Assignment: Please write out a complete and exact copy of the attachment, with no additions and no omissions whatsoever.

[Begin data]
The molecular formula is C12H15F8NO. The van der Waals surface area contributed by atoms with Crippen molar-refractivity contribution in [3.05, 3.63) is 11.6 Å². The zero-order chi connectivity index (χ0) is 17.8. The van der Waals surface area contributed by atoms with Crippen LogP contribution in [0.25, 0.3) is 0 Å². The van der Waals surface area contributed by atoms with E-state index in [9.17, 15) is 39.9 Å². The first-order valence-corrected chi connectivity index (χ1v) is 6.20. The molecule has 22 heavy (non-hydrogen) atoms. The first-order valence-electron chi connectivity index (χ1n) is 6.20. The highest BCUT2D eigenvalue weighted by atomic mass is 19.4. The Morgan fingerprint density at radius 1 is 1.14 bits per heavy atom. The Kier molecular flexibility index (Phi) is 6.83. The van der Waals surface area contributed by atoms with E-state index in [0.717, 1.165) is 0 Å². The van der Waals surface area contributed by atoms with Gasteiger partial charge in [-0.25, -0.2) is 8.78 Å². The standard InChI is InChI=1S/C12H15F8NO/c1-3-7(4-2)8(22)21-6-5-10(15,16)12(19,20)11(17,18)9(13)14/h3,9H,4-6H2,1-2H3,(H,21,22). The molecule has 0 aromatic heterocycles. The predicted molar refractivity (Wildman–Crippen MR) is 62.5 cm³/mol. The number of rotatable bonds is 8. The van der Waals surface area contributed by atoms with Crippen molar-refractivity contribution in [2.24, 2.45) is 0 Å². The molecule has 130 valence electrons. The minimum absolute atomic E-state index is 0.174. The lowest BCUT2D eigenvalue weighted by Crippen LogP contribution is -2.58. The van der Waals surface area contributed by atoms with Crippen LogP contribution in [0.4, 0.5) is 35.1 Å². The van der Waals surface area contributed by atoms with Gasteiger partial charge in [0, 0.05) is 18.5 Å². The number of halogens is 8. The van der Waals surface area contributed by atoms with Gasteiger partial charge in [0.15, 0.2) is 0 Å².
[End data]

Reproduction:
The molecular formula is C12H15F8NO. The van der Waals surface area contributed by atoms with Crippen molar-refractivity contribution in [3.05, 3.63) is 11.6 Å². The zero-order chi connectivity index (χ0) is 17.8. The van der Waals surface area contributed by atoms with Crippen LogP contribution in [0.25, 0.3) is 0 Å². The van der Waals surface area contributed by atoms with E-state index in [9.17, 15) is 39.9 Å². The first-order valence-corrected chi connectivity index (χ1v) is 6.20. The molecule has 22 heavy (non-hydrogen) atoms. The first-order valence-electron chi connectivity index (χ1n) is 6.20. The highest BCUT2D eigenvalue weighted by atomic mass is 19.4. The Morgan fingerprint density at radius 1 is 1.14 bits per heavy atom. The Kier molecular flexibility index (Phi) is 6.83. The van der Waals surface area contributed by atoms with E-state index in [0.717, 1.165) is 0 Å². The van der Waals surface area contributed by atoms with Gasteiger partial charge in [-0.25, -0.2) is 8.78 Å². The standard InChI is InChI=1S/C12H15F8NO/c1-3-7(4-2)8(22)21-6-5-10(15,16)12(19,20)11(17,18)9(13)14/h3,9H,4-6H2,1-2H3,(H,21,22). The molecule has 0 aromatic heterocycles. The predicted molar refractivity (Wildman–Crippen MR) is 62.5 cm³/mol. The number of rotatable bonds is 8. The van der Waals surface area contributed by atoms with Crippen molar-refractivity contribution in [2.24, 2.45) is 0 Å². The molecule has 130 valence electrons. The minimum absolute atomic E-state index is 0.174. The lowest BCUT2D eigenvalue weighted by Crippen LogP contribution is -2.58. The van der Waals surface area contributed by atoms with Crippen LogP contribution in [0.4, 0.5) is 35.1 Å². The van der Waals surface area contributed by atoms with Gasteiger partial charge in [0, 0.05) is 18.5 Å². The number of halogens is 8. The van der Waals surface area contributed by atoms with Gasteiger partial charge in [0.15, 0.2) is 0 Å².